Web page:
Community perceptions of prevention and intervention are shown in Table 6. Community residents were asked to select the three most promising strategies to address local gang problems. Of the residents who believed that gangs presented a problem, 69 percent indicated that mentoring was one of the top three most promising strategies to address local gang problems. Other common strategies identified as being among the top three included job provision and job training (63% of respondents), programs and recreational activities for youth (55%), and additional police protection (49%). Fewer respondents (25%) selected tutoring as one of the top three ways to address gang activity.
When asked about methods to combat gang activity in Fairbanks, youth serving and law enforcement agency staff responded that the most important responses to gang activity were increasing legal sanctions and/or toughening gang crime laws (21%), providing education and awareness about gangs to youth (17%), and increased policing (17%). (See Table 6.) Other suggestions included providing more activities for youth (13%), increasing community involvement in monitoring and reporting gang activity (12%), making more support available to families to increase involvement (4%), and youth mentoring (3%). Some respondents (3%) indicated that there is a need for a coordinated response to gang problems in Fairbanks, specifically between military and civilian police forces.
It is important to note the variance in perspective held by various gang members, the community, and the youth-serving and law enforcement agencies regarding effective ways to combat gang activity.
As a result of this study, GRAIN has received technical assistance from the National Gang Center and has been meeting to create objectives and goals for the community. The Fairbanks community gang task force recently met for the first time and will soon be pursuing their action plan. As more Alaska communities conduct gang assessment studies, a fuller picture of gang activity in the state can be developed. More data will be available for residents, parents, policy makers, youth-serving agencies, law enforcement, and the courts to help youth avoid being drawn into gang activity.
Khristy Parker is a co-author of the Fairbanks Gang Assessment and a research professional at the Justice Center. Shea Daniels is a co-author of the Fairbanks Gang Assessment and a Juvenile Probation Officer with the Alaska Division of Juvenile Justice in Fairbanks; she will present findings from the study at the June 2011 National Gang Symposium in Orlando.
This project was supported by Grant No. 2007-JV-FX-0331 awarded by the Office of Juvenile Justice and Delinquency Prevention, Office of Justice Programs, U.S. Department of Justice. Points of view or opinions in this document are those of the authors and do not necessarily represent the official position or policies of the U.S. Department of Justice.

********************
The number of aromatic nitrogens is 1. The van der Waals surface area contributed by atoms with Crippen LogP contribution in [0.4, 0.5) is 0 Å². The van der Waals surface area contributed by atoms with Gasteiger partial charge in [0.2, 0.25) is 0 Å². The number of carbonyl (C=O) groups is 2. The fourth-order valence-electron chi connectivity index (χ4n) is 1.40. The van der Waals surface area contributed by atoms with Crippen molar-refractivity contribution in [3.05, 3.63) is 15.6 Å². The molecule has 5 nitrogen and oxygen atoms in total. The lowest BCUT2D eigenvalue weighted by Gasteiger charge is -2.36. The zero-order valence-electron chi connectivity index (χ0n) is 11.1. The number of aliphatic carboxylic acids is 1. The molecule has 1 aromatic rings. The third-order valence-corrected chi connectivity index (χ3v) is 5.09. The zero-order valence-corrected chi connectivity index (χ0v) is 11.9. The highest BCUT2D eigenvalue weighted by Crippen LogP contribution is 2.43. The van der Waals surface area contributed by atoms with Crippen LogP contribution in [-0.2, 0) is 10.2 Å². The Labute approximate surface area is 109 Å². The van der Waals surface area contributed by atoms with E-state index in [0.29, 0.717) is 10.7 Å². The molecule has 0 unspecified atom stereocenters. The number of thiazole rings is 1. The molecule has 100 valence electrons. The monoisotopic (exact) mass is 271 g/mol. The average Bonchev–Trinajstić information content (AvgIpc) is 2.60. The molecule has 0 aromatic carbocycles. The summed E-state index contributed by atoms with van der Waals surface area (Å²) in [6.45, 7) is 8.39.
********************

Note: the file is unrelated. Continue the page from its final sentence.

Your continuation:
Legal Definitions of Gang and Gang Crime
Federal law defines a gang as "an ongoing group, club, organization, or association of five or more persons: (A) that has as one of its primary purposes the commission of one or more of the criminal offenses described in subsection (c); (B) the members of which engage, or have engaged within the past five years, in a continuing series of offenses described in subsection (c); and (C) the activities of which affect interstate or foreign commerce." 18 USC § 521(a).
Thirty-nine states (including Alaska) and Washington, D.C., have legislation that defines gang. Alaska defines a criminal street gang as a "group of three or more persons who have in common a name or identifying sign, symbol, tattoo or other physical marking, style of dress, or use of hand signs; and who, individually, jointly, or in combination, have committed or attempted to commit, within the preceding three years, for the benefit of, at the direction of, or in association with the group, two or more offenses under any of, or any combination of, the following: AS 11.41 (Offenses against a person); AS 11.46 (Offenses against property); or a felony offense." Alaska § 11.81.900
Current federal law describes the term gang crime as "a federal felony involving a controlled substance for which the maximum penalty is not less than five years" or "a federal felony crime of violence that has an element the use or attempted use of physical force against the person of another" or "a conspiracy to commit "a federal felony involving a controlled substance (as defined in Section 102 of the Controlled Substances Act (21 USC Â§ 802)) for which the maximum penalty is not less than five years", or "a federal felony crime of violence that has as an element the use or attempted use of physical force against the person of another"; or "a conspiracy to commit an offense described in paragraph (1) or (2)." 18 USC § 521(c).
Twenty-two states have legislation that defines gang crime/activity.